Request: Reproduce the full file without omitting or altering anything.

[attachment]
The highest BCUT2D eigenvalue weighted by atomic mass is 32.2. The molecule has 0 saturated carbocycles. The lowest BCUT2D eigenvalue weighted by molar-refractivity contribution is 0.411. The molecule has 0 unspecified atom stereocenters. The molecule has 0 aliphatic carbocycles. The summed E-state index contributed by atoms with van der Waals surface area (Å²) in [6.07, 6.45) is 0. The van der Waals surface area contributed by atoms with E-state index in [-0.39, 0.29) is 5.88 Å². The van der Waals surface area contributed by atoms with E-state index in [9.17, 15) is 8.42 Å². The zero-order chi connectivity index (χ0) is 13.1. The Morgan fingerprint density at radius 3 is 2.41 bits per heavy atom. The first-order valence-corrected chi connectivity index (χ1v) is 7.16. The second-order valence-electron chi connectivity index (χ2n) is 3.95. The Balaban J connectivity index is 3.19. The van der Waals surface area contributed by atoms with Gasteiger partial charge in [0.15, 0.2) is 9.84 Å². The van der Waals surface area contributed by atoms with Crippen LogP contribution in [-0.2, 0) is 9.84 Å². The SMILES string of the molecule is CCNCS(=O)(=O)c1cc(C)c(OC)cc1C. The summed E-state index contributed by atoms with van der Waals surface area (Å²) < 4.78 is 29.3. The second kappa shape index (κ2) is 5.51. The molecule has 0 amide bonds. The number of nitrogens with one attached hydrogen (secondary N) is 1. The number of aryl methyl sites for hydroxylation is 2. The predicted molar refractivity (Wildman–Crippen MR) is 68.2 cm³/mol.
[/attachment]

The highest BCUT2D eigenvalue weighted by atomic mass is 32.2. The molecule has 0 saturated carbocycles. The lowest BCUT2D eigenvalue weighted by molar-refractivity contribution is 0.411. The molecule has 0 unspecified atom stereocenters. The molecule has 0 aliphatic carbocycles. The summed E-state index contributed by atoms with van der Waals surface area (Å²) in [6.07, 6.45) is 0. The van der Waals surface area contributed by atoms with E-state index in [-0.39, 0.29) is 5.88 Å². The van der Waals surface area contributed by atoms with E-state index in [9.17, 15) is 8.42 Å². The zero-order chi connectivity index (χ0) is 13.1. The Morgan fingerprint density at radius 3 is 2.41 bits per heavy atom. The first-order valence-corrected chi connectivity index (χ1v) is 7.16. The second-order valence-electron chi connectivity index (χ2n) is 3.95. The Balaban J connectivity index is 3.19. The van der Waals surface area contributed by atoms with Gasteiger partial charge in [0.15, 0.2) is 9.84 Å². The van der Waals surface area contributed by atoms with Crippen LogP contribution in [-0.2, 0) is 9.84 Å². The SMILES string of the molecule is CCNCS(=O)(=O)c1cc(C)c(OC)cc1C. The summed E-state index contributed by atoms with van der Waals surface area (Å²) < 4.78 is 29.3. The second kappa shape index (κ2) is 5.51. The molecule has 0 amide bonds. The number of nitrogens with one attached hydrogen (secondary N) is 1. The number of aryl methyl sites for hydroxylation is 2. The predicted molar refractivity (Wildman–Crippen MR) is 68.2 cm³/mol.